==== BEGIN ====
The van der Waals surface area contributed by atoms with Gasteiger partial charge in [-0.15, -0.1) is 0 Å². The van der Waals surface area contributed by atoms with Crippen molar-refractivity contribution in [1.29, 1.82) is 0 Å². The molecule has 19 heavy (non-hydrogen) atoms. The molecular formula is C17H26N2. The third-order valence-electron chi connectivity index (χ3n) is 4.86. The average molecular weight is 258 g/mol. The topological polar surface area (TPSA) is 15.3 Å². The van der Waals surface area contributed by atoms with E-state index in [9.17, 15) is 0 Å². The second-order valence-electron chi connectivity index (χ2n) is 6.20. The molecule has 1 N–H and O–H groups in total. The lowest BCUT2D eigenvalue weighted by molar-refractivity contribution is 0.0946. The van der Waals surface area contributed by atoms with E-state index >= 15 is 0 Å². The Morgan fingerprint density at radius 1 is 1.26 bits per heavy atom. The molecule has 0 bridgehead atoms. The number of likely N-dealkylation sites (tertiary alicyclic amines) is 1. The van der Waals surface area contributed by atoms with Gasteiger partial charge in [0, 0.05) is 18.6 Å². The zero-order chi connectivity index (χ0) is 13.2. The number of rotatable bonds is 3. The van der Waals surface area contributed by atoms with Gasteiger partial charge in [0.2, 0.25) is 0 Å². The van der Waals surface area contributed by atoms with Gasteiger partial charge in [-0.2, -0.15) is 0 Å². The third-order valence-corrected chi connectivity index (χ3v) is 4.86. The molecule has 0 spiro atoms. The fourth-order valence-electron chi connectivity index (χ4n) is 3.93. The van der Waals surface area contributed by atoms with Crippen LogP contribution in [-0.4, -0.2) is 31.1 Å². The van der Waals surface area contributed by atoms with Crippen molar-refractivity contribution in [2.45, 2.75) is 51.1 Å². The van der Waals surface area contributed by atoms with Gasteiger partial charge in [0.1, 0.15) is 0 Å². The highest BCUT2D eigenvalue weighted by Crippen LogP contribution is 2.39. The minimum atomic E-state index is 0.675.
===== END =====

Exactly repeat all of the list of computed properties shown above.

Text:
The van der Waals surface area contributed by atoms with Gasteiger partial charge in [-0.15, -0.1) is 0 Å². The van der Waals surface area contributed by atoms with Crippen molar-refractivity contribution in [1.29, 1.82) is 0 Å². The molecule has 19 heavy (non-hydrogen) atoms. The molecular formula is C17H26N2. The third-order valence-electron chi connectivity index (χ3n) is 4.86. The average molecular weight is 258 g/mol. The topological polar surface area (TPSA) is 15.3 Å². The van der Waals surface area contributed by atoms with E-state index in [9.17, 15) is 0 Å². The second-order valence-electron chi connectivity index (χ2n) is 6.20. The molecule has 1 N–H and O–H groups in total. The lowest BCUT2D eigenvalue weighted by molar-refractivity contribution is 0.0946. The van der Waals surface area contributed by atoms with E-state index >= 15 is 0 Å². The Morgan fingerprint density at radius 1 is 1.26 bits per heavy atom. The molecule has 0 bridgehead atoms. The number of likely N-dealkylation sites (tertiary alicyclic amines) is 1. The van der Waals surface area contributed by atoms with Gasteiger partial charge in [0, 0.05) is 18.6 Å². The zero-order chi connectivity index (χ0) is 13.2. The number of rotatable bonds is 3. The van der Waals surface area contributed by atoms with Gasteiger partial charge in [0.2, 0.25) is 0 Å². The van der Waals surface area contributed by atoms with Gasteiger partial charge in [-0.2, -0.15) is 0 Å². The third-order valence-corrected chi connectivity index (χ3v) is 4.86. The molecule has 0 spiro atoms. The fourth-order valence-electron chi connectivity index (χ4n) is 3.93. The van der Waals surface area contributed by atoms with Crippen LogP contribution in [-0.4, -0.2) is 31.1 Å². The van der Waals surface area contributed by atoms with Crippen molar-refractivity contribution in [2.45, 2.75) is 51.1 Å². The van der Waals surface area contributed by atoms with Gasteiger partial charge in [0.1, 0.15) is 0 Å². The highest BCUT2D eigenvalue weighted by Crippen LogP contribution is 2.39. The minimum atomic E-state index is 0.675.